I have no idea why this book has so many positive reviews. I guess I’m just a hater (though admittedly I tend to be very critical of Pagan and new agey books.) D.J. Conway is a big name Pagan who has written dozens of titles on dozens of subjects, and astral projection sounds sexy and catchy, so I guess it’s the perfect combination to sell titles. Conway has nearly 40 years of experience, and I really respect that. She’s clearly done a lot for the Pagan community. But buying a book and liking a book are two different things, so while I can see why people would buy this title, I really am flabbergasted as to why so many people like this book.
I borrowed Flying Without a Broom from a friend last summer, and only recently was able to finish it. This is partly because I’m a very busy person, but also because some parts of this book were just too slow to keep my attention. It’s not a very long book, just under 200 pages, and the writing style is very simple and conversational. (Sometimes a bit too conversational to the point where the book seems poorly edited. This is something I have found with a lot of Llewellyn titles, but that’s a post for another day.)
The book starts off with a brief history, myth, and lore concerning astral projection. Conway then goes to talk about the astral plane. She discusses techniques, including traveling the astral through sleep and meditation. Next are a few chapters about the different things one can do while on the astral – time travel, visiting ancient civilizations, meeting spirit guides, healing, and making magic.
I’ve been reading a lot about the astral realms and astral projection, and I’ve also been talking to dozens of people on the subject. Everyone’s experience, perceptions, techniques, thoughts, and opinions concerning the astral and astral projection are all very and incredibly different. I’d caution anyone reading this book to know that Conway’s opinions and experiences are not an end-all and authoritative treatise on the subject. Her book presents as an UPG (unverified personal gnosis), which is important for readers to realize.
One passage in particular: “Some people with very serious problems, such as alcohol and drug addiction, are extremely difficult, if not impossible, to heal. This is because their problems are not basically emotionally derived. Their main problems stem from a lack of self-discipline and self-mastery.”
This statement is one of the most insensitive, inaccurate things I’ve ever read in a new agey book (and I’ve read a lot, I’m sure.) Let me tell you, as someone who is in the mental health industry, who is a priestess, and who is a decent human being, this passage made me see red. Yeah, sure, drug and alcohol addiction are hard problems to heal. But there are people and agencies and drugs and interventions out there that are evidence-based and are proven to be effective. Addiction is not impossible to heal, it’s just hard. Part of an addiction is emotional, and some of it is mental, and some of it is physical, too.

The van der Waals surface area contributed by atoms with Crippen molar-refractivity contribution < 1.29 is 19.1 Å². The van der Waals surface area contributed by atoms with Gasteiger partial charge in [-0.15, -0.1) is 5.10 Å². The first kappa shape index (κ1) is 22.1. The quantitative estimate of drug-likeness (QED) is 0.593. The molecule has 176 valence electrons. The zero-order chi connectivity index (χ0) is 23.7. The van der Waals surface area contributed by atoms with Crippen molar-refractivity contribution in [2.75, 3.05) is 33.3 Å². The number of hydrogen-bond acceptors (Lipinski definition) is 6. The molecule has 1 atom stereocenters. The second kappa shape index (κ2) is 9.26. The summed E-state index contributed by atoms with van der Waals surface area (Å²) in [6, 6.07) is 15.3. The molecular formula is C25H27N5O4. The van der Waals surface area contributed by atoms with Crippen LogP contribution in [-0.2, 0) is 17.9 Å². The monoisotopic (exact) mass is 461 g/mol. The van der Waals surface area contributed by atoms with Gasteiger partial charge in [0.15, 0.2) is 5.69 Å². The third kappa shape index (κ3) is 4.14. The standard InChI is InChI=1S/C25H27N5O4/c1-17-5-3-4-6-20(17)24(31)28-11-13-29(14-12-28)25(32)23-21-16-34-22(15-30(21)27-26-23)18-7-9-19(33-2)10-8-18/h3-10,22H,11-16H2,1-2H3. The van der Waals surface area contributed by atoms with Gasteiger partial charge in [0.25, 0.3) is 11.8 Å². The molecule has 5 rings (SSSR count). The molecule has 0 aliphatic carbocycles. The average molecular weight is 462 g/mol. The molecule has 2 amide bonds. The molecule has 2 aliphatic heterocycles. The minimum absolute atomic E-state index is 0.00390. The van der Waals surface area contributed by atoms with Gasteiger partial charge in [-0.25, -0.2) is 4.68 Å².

Did you know an alcoholic just can’t stop drinking? They can’t decide one day to be like “well, I guess I’ll stop drinking.” The body goes through withdrawals and sometimes that will kill you. It’s because substances change the body. Different neural pathways are destroyed and built. The body chemistry changes. The way of one’s thinking and feeling changes. Taking substances changes you. It’s not a matter of self-mastery or self-discipline. It’s a matter of existence. Those who are addicted to substances are existing in a different way than they did before they were addicted to substances.
Furthermore, does she not realize the moral implications of her statement? That those who abuse substances are weak, that they just need to try harder, that they make mistakes and they’re really just terrible awful people who aren’t even trying? Substance addiction is a mental illness and there is no shame in a mental illness. Can you imagine telling a diabetic or someone with PTSD to just “get more self-discipline.” How devastating to be the person to hear that!
This is why people must be careful about witchy, hippie dippie, new agey “healers.” These people aren’t healers. They are charlatans. They do not have medical, mental health, or substance abuse training. They just decided to write a book one day and they devote a chapter to “healing” and they don’t know the first thing about healing. How irresponsible! I don’t care how many decades of training these people have in Paganism, because their real world radar and experience is skewed and dangerous. They are doing more harm than good.
This is why I think Pagan “healers” aren’t worth anything if they haven’t had some mundane world training as well. You can astral travel to Atlantis every night for a decade and it won’t mean anything when dealing with a real sickness like substance abuse.
I don’t want to throw the baby out with the bathwater concerning this book, but I really wonder what use people have gotten out of it. Has anyone read this book and had a positive experience? I don’t want to hate D.J. Conway because of one book, but if this is the standard quality of her work, it makes me really curious who her editors are and how she’s managed to publish so much!